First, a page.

At its first meeting of 2022, the East Lansing Planning Commission dealt with three frats, an application for a Special Use Permit for a dispensary to sell recreational marijuana, and discussed plans for a City lot on the Northern Tier and the near-term housing action plan.
Also, as it was the first meeting of the year, the Commission elected officers. Dan Bollman was nominated and elected to continue in his role as chair, and Joseph Sullivan was elected vice chair — he replaces former Commissioner Kathy Boyle in that role.
Discussion about the Northern Tier and the near-term housing action plan was a primer for further debate at the March 9 meeting of the Planning Commission.
When Planning and Zoning Administrator Peter Menser presented this topic to the Commission, he explained it as such. He wanted the Commission to consider what potential development(s) they’d like to see on a City-owned property in the Northern Tier — something Council discussed briefly the week prior — and, independent of that, consider how to address some of the points in the near-term housing action plan, a product of the housing study. The subject had been previously introduced to City Council for discussion.
Sullivan, talking about the Northern Tier property, specifically, said he wanted to know more about the impact of the Coleman Road extension nearby, the “market caps” for the site and what would truly be envisioned going there — the Commission was presented the same nebulous concepts that City Council had seen — and the impact a development would have on wildlife.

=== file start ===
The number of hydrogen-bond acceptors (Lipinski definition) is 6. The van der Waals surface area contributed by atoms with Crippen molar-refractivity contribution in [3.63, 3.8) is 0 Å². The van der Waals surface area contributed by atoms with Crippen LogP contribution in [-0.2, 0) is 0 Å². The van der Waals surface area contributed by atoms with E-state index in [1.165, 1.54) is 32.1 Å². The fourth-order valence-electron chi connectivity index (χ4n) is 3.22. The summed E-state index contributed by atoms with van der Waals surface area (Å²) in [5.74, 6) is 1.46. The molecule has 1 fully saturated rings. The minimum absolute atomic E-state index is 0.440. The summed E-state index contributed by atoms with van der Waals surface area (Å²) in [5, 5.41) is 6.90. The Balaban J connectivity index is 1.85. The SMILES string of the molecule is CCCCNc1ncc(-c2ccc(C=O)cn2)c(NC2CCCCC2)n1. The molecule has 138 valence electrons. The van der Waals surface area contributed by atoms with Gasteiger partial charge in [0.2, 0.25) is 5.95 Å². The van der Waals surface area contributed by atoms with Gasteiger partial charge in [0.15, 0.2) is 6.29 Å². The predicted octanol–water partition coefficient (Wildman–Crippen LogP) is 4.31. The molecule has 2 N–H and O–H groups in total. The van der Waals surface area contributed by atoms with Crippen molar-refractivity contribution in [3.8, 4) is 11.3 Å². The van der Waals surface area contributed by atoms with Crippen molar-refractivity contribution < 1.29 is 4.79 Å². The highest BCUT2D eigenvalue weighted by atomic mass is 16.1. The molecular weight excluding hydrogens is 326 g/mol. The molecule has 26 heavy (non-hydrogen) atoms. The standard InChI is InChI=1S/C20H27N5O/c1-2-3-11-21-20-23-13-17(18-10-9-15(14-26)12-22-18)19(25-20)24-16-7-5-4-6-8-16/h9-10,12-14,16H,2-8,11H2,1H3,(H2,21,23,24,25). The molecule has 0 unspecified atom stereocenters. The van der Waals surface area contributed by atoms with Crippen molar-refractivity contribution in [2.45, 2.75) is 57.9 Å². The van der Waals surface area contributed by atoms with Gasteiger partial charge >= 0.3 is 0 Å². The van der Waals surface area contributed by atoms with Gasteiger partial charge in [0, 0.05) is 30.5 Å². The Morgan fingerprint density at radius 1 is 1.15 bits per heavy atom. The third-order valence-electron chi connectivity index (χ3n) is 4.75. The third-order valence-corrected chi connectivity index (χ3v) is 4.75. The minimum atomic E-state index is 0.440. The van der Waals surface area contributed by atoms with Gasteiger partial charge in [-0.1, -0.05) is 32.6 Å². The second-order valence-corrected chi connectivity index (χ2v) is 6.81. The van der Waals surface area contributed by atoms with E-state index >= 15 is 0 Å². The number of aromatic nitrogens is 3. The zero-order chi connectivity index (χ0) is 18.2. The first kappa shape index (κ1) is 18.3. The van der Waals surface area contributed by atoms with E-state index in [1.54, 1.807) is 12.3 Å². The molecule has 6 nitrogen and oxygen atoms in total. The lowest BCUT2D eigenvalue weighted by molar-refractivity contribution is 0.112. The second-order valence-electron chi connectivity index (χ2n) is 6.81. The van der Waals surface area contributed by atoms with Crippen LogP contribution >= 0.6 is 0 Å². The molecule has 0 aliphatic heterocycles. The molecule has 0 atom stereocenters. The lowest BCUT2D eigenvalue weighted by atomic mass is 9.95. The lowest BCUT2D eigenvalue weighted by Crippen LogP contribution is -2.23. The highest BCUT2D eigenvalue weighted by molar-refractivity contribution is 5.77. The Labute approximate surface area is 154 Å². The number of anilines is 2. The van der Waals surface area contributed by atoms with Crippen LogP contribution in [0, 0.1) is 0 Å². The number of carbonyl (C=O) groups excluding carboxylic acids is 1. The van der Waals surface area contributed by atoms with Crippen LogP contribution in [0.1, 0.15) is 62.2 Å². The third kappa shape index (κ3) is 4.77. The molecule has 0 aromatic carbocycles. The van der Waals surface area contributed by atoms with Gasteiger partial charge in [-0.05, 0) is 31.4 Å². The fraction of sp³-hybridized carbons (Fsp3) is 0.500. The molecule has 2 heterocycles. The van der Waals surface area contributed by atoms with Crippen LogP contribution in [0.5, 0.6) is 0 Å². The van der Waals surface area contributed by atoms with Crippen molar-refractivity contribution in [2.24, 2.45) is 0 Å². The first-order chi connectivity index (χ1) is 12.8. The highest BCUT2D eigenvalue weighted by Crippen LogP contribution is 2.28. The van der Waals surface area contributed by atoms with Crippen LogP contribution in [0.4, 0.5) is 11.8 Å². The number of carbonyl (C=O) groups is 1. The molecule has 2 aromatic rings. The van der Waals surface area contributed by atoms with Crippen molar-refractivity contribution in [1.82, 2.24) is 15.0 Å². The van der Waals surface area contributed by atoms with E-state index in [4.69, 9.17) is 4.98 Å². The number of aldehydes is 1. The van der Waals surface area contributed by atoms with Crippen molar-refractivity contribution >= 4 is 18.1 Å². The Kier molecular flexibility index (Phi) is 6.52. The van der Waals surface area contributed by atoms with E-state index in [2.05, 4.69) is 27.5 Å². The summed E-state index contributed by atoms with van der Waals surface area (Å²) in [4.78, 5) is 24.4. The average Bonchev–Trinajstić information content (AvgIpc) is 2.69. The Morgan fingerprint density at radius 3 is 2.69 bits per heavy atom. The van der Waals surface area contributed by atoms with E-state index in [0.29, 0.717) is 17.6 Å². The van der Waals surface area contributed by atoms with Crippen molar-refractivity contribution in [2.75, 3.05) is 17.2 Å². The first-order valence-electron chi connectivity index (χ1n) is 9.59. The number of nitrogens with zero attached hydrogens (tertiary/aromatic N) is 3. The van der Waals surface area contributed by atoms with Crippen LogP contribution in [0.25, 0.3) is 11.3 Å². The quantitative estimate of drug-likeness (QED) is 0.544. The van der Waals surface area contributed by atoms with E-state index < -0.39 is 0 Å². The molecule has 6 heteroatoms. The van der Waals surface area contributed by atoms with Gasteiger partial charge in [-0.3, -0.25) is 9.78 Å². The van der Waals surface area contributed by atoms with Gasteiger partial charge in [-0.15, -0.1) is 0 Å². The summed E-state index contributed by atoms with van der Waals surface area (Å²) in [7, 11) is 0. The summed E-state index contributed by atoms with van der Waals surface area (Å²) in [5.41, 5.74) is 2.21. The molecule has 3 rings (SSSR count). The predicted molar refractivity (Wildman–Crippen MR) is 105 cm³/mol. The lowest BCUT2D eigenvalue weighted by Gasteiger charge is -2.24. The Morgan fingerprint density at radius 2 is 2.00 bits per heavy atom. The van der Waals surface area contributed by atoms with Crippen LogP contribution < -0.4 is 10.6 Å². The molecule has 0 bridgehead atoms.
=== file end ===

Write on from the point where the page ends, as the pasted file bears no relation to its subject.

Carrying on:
Commissioner Lauren LaPine, considering the near-term housing action plan, noted that housing equity and providing affordable, accessible housing is something the City was advised to do. She posited that this Northern Tier property could be developed in a way to help achieve those ends, suggesting the City potentially “try out some new solutions.”
LaPine, along with a few other commissioners, was also concerned about the massive amounts of parking in the concepts shared with the Planning Commission. She wanted to see more greenspace, as did others.
Wolf said he would like to see something more residential. He acknowledged it was perhaps a pipe dream, but Wolf shared a vision of an almost self-contained neighborhood where residents would live within walking distance of most of the things they need: Groceries, work, leisure, etc.
Bollman then shared his thoughts at length. Bollman said that the office parks and industrial parks in the Northern Tier have run their course — ideas that were innovative in the 1970s are stale in the third decade of the 21st century.
“I think there’s a great opportunity for something different. Whether it ends up being a pipe dream, or not — and I think it’s a fair point, because ultimately you need that critical mass of people before you can generate the commercial that’s going to serve those people. The chicken or the egg, something’s got to come first. We’ve got a fair amount of residential in that general area, now. And you’ve got some commercial office, not a whole lot of retail. If they’re still available, I’d like to see Option 3,” Bollman said, referencing the two concepts presented to the Commission and implying he’d like to see a new one.